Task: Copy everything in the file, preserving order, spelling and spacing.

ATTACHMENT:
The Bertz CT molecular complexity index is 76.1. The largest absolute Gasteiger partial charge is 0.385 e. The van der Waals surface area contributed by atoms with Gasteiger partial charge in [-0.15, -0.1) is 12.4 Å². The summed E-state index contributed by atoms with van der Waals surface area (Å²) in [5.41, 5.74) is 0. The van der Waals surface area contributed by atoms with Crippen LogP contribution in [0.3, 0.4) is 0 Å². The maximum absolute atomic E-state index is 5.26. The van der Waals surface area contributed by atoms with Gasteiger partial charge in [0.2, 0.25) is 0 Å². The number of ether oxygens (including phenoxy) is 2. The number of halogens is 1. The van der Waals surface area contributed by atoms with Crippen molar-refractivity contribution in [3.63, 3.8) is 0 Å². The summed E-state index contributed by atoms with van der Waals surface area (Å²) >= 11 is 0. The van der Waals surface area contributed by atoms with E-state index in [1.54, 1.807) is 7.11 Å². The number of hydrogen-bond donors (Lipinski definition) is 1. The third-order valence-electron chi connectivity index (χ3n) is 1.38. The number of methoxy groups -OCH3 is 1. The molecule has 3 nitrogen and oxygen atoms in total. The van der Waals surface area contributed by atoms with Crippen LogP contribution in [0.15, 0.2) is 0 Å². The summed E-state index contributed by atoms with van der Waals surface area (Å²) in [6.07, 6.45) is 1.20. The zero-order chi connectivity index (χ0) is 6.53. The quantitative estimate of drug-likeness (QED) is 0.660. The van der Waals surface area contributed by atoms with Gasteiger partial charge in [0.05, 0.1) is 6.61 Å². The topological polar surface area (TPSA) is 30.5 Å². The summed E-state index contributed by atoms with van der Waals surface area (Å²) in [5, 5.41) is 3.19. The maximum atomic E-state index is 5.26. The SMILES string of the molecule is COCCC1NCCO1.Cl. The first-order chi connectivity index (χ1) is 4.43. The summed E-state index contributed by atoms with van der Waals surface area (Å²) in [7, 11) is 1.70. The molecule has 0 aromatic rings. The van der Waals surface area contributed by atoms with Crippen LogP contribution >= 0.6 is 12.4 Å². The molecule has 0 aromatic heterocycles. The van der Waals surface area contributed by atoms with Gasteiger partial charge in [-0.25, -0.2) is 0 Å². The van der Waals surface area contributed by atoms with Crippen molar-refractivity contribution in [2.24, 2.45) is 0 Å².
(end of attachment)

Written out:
The Bertz CT molecular complexity index is 76.1. The largest absolute Gasteiger partial charge is 0.385 e. The van der Waals surface area contributed by atoms with Gasteiger partial charge in [-0.15, -0.1) is 12.4 Å². The summed E-state index contributed by atoms with van der Waals surface area (Å²) in [5.41, 5.74) is 0. The van der Waals surface area contributed by atoms with Crippen LogP contribution in [0.3, 0.4) is 0 Å². The maximum absolute atomic E-state index is 5.26. The van der Waals surface area contributed by atoms with Gasteiger partial charge in [0.2, 0.25) is 0 Å². The number of ether oxygens (including phenoxy) is 2. The number of halogens is 1. The van der Waals surface area contributed by atoms with Crippen molar-refractivity contribution in [3.63, 3.8) is 0 Å². The summed E-state index contributed by atoms with van der Waals surface area (Å²) >= 11 is 0. The van der Waals surface area contributed by atoms with E-state index in [1.54, 1.807) is 7.11 Å². The number of hydrogen-bond donors (Lipinski definition) is 1. The third-order valence-electron chi connectivity index (χ3n) is 1.38. The number of methoxy groups -OCH3 is 1. The molecule has 3 nitrogen and oxygen atoms in total. The van der Waals surface area contributed by atoms with Crippen LogP contribution in [0.15, 0.2) is 0 Å². The summed E-state index contributed by atoms with van der Waals surface area (Å²) in [6.07, 6.45) is 1.20. The zero-order chi connectivity index (χ0) is 6.53. The quantitative estimate of drug-likeness (QED) is 0.660. The van der Waals surface area contributed by atoms with Gasteiger partial charge in [0.05, 0.1) is 6.61 Å². The topological polar surface area (TPSA) is 30.5 Å². The summed E-state index contributed by atoms with van der Waals surface area (Å²) in [5, 5.41) is 3.19. The maximum atomic E-state index is 5.26. The SMILES string of the molecule is COCCC1NCCO1.Cl. The first-order chi connectivity index (χ1) is 4.43. The summed E-state index contributed by atoms with van der Waals surface area (Å²) in [7, 11) is 1.70. The molecule has 0 aromatic rings. The van der Waals surface area contributed by atoms with Crippen LogP contribution >= 0.6 is 12.4 Å². The molecule has 0 aromatic heterocycles. The van der Waals surface area contributed by atoms with Gasteiger partial charge in [-0.25, -0.2) is 0 Å². The van der Waals surface area contributed by atoms with Crippen molar-refractivity contribution in [2.24, 2.45) is 0 Å².